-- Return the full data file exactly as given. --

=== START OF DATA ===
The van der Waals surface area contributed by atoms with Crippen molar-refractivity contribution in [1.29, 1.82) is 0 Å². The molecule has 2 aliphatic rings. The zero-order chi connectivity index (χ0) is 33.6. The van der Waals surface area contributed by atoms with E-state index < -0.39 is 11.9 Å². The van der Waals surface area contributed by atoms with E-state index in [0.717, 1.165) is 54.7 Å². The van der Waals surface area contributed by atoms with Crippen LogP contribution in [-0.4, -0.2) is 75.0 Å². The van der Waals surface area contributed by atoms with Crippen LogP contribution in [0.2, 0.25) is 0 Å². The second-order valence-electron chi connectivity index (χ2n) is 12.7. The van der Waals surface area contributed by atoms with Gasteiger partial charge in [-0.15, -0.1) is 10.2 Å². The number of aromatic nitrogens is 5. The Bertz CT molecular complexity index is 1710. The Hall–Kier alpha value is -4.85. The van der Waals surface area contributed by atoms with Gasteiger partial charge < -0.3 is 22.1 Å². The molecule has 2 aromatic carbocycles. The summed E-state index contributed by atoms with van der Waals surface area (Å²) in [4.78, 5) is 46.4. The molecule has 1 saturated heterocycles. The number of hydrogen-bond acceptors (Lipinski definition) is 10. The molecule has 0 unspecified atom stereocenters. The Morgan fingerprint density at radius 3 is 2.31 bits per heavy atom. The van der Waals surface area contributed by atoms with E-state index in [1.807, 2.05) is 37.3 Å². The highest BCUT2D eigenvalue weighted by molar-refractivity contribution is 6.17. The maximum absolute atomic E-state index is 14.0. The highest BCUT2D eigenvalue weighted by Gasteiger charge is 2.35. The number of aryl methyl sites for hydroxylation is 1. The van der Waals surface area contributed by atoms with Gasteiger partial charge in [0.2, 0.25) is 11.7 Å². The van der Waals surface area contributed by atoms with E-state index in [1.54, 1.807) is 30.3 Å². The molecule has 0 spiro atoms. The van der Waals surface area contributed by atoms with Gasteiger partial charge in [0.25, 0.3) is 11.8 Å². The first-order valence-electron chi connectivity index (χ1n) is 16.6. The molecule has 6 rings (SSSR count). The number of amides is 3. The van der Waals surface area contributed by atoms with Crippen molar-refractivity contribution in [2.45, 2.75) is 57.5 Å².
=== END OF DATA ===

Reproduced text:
The van der Waals surface area contributed by atoms with Crippen molar-refractivity contribution in [1.29, 1.82) is 0 Å². The molecule has 2 aliphatic rings. The zero-order chi connectivity index (χ0) is 33.6. The van der Waals surface area contributed by atoms with E-state index < -0.39 is 11.9 Å². The van der Waals surface area contributed by atoms with E-state index in [0.717, 1.165) is 54.7 Å². The van der Waals surface area contributed by atoms with Crippen LogP contribution in [-0.4, -0.2) is 75.0 Å². The van der Waals surface area contributed by atoms with Crippen LogP contribution in [0.2, 0.25) is 0 Å². The second-order valence-electron chi connectivity index (χ2n) is 12.7. The van der Waals surface area contributed by atoms with Gasteiger partial charge in [-0.15, -0.1) is 10.2 Å². The number of aromatic nitrogens is 5. The Bertz CT molecular complexity index is 1710. The Hall–Kier alpha value is -4.85. The van der Waals surface area contributed by atoms with Gasteiger partial charge < -0.3 is 22.1 Å². The molecule has 2 aromatic carbocycles. The summed E-state index contributed by atoms with van der Waals surface area (Å²) in [4.78, 5) is 46.4. The molecule has 1 saturated heterocycles. The number of hydrogen-bond acceptors (Lipinski definition) is 10. The molecule has 0 unspecified atom stereocenters. The Morgan fingerprint density at radius 3 is 2.31 bits per heavy atom. The van der Waals surface area contributed by atoms with E-state index in [1.807, 2.05) is 37.3 Å². The highest BCUT2D eigenvalue weighted by molar-refractivity contribution is 6.17. The maximum absolute atomic E-state index is 14.0. The highest BCUT2D eigenvalue weighted by Gasteiger charge is 2.35. The number of aryl methyl sites for hydroxylation is 1. The van der Waals surface area contributed by atoms with Gasteiger partial charge in [0.2, 0.25) is 11.7 Å². The van der Waals surface area contributed by atoms with E-state index in [1.54, 1.807) is 30.3 Å². The molecule has 0 spiro atoms. The van der Waals surface area contributed by atoms with Gasteiger partial charge in [0.25, 0.3) is 11.8 Å². The first-order valence-electron chi connectivity index (χ1n) is 16.6. The molecule has 6 rings (SSSR count). The number of amides is 3. The van der Waals surface area contributed by atoms with Crippen molar-refractivity contribution in [2.45, 2.75) is 57.5 Å².